NOAA scientists have devised a new way to monitor how Arctic plants and soil are responding to increasing carbon dioxide levels in the atmosphere.
Understanding how wildfires impact air pollution and the composition of Earth’s atmosphere is critical for communities near and far because smoke from wildfires can travel long distances and have adverse health impacts on citizens.
Those long, intense plumes of moisture in the sky known as atmospheric rivers are a vital water source to communities along the U.S. West Coast. In their absence, desiccating droughts can develop. But in their presence, they can cause extreme rain and floods that can disrupt travel, cause landslides, and trigger infrastructure failures.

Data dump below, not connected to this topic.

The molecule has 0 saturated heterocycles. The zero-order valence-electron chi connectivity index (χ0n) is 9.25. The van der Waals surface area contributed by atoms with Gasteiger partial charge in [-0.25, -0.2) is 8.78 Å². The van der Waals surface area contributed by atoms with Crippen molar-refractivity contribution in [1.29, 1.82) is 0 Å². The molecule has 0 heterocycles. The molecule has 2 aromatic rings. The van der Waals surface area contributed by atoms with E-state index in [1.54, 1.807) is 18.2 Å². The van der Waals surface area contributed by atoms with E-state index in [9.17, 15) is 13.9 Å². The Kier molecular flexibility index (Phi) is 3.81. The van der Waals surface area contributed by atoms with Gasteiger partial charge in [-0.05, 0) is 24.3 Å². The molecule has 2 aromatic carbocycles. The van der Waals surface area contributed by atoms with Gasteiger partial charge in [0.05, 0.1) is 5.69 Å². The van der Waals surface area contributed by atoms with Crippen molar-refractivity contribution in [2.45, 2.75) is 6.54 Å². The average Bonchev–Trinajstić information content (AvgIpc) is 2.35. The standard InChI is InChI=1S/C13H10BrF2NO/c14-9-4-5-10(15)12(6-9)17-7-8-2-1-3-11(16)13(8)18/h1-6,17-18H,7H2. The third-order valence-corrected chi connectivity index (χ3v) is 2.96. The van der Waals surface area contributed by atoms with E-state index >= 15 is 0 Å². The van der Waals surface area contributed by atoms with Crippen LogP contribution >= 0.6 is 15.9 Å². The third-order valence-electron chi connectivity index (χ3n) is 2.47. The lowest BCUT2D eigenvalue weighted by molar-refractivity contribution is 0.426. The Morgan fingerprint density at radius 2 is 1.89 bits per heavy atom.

Oceanic and Atmospheric Research (OAR) - or "NOAA Research" - provides the research foundation for understanding the complex systems that support our planet. Working in partnership with other organizational units of the NOAA, a bureau of the Department of Commerce, NOAA Research enables better forecasts, earlier warnings for natural disasters, and a greater understanding of the Earth. Our role is to provide unbiased science to better manage the environment, nationally, and globally.